The azimuthal angle will range from to That you have correct. What's not correct is that the polar angle will also range from to That may change things a bit for you. I'm not seeing any other obvious problems. See what you get with this.
Um is the answer wrong for this question? I can't seem to get the right answer... it is off by a factor of 2 grrr anyways:
Evaluate where E is bounded by the xz-plane and the hemispheres and .
So my solution is this:
Using spherical coordinates, we have
But the answer is hmmm how did they get this?
The azimuthal will range from 0 to and theta will range from 0 to ....we want to cover the entire top half the hemisphere so there is no reason why theta would not be 360 degrees. Likewise pi over two corresponds with the top half (measuring from the Z-axis to the XY plane).
Reply to AllanCuz at Post # 5:
I think you're a bit confused. The polar angle in this problem is and inhabits the natural range in any spherical coordinates problem. The azimuthal angle in this problem is and inhabits the natural range in any spherical coordinates problem. However, in this problem, the shape described, which is that shape bounded by the plane, and the two hemispheres and , you have the artificial restriction There is no restriction on the polar angle.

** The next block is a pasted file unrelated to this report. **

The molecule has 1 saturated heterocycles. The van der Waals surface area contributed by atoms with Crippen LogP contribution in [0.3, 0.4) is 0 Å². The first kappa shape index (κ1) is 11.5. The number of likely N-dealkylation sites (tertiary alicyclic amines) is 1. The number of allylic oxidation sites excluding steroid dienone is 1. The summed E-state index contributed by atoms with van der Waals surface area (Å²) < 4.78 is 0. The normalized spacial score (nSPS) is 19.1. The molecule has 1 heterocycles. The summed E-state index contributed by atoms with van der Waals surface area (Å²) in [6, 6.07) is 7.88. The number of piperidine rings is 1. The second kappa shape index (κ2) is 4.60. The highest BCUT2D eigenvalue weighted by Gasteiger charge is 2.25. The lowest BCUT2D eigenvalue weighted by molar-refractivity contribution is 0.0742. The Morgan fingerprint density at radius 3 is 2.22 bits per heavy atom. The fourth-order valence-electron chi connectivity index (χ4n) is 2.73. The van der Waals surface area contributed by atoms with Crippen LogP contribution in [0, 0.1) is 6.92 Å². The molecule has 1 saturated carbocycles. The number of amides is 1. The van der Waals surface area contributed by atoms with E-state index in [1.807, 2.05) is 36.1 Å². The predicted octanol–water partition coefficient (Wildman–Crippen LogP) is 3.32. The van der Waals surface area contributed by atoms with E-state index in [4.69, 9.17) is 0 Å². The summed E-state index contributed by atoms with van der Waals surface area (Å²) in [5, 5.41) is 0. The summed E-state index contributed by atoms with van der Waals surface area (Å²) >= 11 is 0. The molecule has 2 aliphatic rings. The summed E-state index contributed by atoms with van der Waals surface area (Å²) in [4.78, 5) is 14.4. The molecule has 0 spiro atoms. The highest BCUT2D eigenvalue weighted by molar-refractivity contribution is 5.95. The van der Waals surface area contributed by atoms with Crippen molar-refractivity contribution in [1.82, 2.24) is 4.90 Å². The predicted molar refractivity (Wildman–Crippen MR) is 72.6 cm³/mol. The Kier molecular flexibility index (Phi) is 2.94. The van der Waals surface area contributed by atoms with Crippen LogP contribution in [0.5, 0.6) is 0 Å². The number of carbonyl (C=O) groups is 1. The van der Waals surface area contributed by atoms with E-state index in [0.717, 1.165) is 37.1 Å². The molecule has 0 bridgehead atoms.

Hence your limits, while producing the same answer for the integral as my limits, do not describe the shape in the original problem.
Draw a picture (as I did); that might help you see what I'm talking about.
[EDIT] Ah, I see you saw your mistake.
Your limits, actually, are a legitimate way of solving the problem if you think of the whole shape as rotated about the axis through radians such that becomes . So, if you believe that rotations preserve volumes and such, and since the integrand is insensitive to that rotation, your limits produce the same result.